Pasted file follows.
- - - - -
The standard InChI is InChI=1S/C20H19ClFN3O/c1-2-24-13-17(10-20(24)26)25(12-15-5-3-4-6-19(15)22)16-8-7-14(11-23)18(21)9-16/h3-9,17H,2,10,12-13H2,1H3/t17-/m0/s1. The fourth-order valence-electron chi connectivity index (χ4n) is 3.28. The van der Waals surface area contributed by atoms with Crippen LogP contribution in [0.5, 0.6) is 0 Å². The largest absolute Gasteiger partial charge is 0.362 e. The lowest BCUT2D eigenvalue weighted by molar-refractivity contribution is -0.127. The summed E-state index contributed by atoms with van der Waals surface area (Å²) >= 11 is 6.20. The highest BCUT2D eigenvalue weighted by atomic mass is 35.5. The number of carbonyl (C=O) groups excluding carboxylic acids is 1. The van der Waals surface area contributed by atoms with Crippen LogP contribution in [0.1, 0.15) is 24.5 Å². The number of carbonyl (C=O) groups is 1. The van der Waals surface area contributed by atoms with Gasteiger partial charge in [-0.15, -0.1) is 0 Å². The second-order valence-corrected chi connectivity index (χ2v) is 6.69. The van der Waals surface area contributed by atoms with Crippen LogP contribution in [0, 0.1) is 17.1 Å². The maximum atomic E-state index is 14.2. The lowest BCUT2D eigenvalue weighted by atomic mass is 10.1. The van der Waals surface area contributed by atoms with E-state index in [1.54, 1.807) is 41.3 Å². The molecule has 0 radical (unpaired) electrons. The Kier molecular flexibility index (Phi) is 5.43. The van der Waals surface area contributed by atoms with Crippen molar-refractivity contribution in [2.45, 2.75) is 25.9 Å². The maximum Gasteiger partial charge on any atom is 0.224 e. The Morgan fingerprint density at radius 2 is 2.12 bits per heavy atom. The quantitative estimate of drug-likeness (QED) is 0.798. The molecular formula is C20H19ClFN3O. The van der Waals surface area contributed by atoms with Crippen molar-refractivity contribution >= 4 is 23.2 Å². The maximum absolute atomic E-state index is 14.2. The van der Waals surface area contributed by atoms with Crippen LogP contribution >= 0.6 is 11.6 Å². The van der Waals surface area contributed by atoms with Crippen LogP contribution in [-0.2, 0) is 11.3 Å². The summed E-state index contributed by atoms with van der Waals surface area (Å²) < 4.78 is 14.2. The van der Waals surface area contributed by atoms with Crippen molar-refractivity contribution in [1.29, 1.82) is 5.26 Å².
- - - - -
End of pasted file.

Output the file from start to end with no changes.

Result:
The standard InChI is InChI=1S/C20H19ClFN3O/c1-2-24-13-17(10-20(24)26)25(12-15-5-3-4-6-19(15)22)16-8-7-14(11-23)18(21)9-16/h3-9,17H,2,10,12-13H2,1H3/t17-/m0/s1. The fourth-order valence-electron chi connectivity index (χ4n) is 3.28. The van der Waals surface area contributed by atoms with Crippen LogP contribution in [0.5, 0.6) is 0 Å². The largest absolute Gasteiger partial charge is 0.362 e. The lowest BCUT2D eigenvalue weighted by molar-refractivity contribution is -0.127. The summed E-state index contributed by atoms with van der Waals surface area (Å²) >= 11 is 6.20. The highest BCUT2D eigenvalue weighted by atomic mass is 35.5. The number of carbonyl (C=O) groups excluding carboxylic acids is 1. The van der Waals surface area contributed by atoms with Crippen LogP contribution in [0.1, 0.15) is 24.5 Å². The number of carbonyl (C=O) groups is 1. The van der Waals surface area contributed by atoms with Gasteiger partial charge in [-0.15, -0.1) is 0 Å². The second-order valence-corrected chi connectivity index (χ2v) is 6.69. The van der Waals surface area contributed by atoms with Crippen LogP contribution in [0, 0.1) is 17.1 Å². The maximum atomic E-state index is 14.2. The lowest BCUT2D eigenvalue weighted by atomic mass is 10.1. The van der Waals surface area contributed by atoms with E-state index in [1.54, 1.807) is 41.3 Å². The molecule has 0 radical (unpaired) electrons. The Kier molecular flexibility index (Phi) is 5.43. The van der Waals surface area contributed by atoms with Crippen molar-refractivity contribution in [2.45, 2.75) is 25.9 Å². The maximum Gasteiger partial charge on any atom is 0.224 e. The Morgan fingerprint density at radius 2 is 2.12 bits per heavy atom. The quantitative estimate of drug-likeness (QED) is 0.798. The molecular formula is C20H19ClFN3O. The van der Waals surface area contributed by atoms with Crippen molar-refractivity contribution >= 4 is 23.2 Å². The maximum absolute atomic E-state index is 14.2. The van der Waals surface area contributed by atoms with Crippen LogP contribution >= 0.6 is 11.6 Å². The van der Waals surface area contributed by atoms with Crippen LogP contribution in [-0.2, 0) is 11.3 Å². The summed E-state index contributed by atoms with van der Waals surface area (Å²) < 4.78 is 14.2. The van der Waals surface area contributed by atoms with Crippen molar-refractivity contribution in [1.29, 1.82) is 5.26 Å².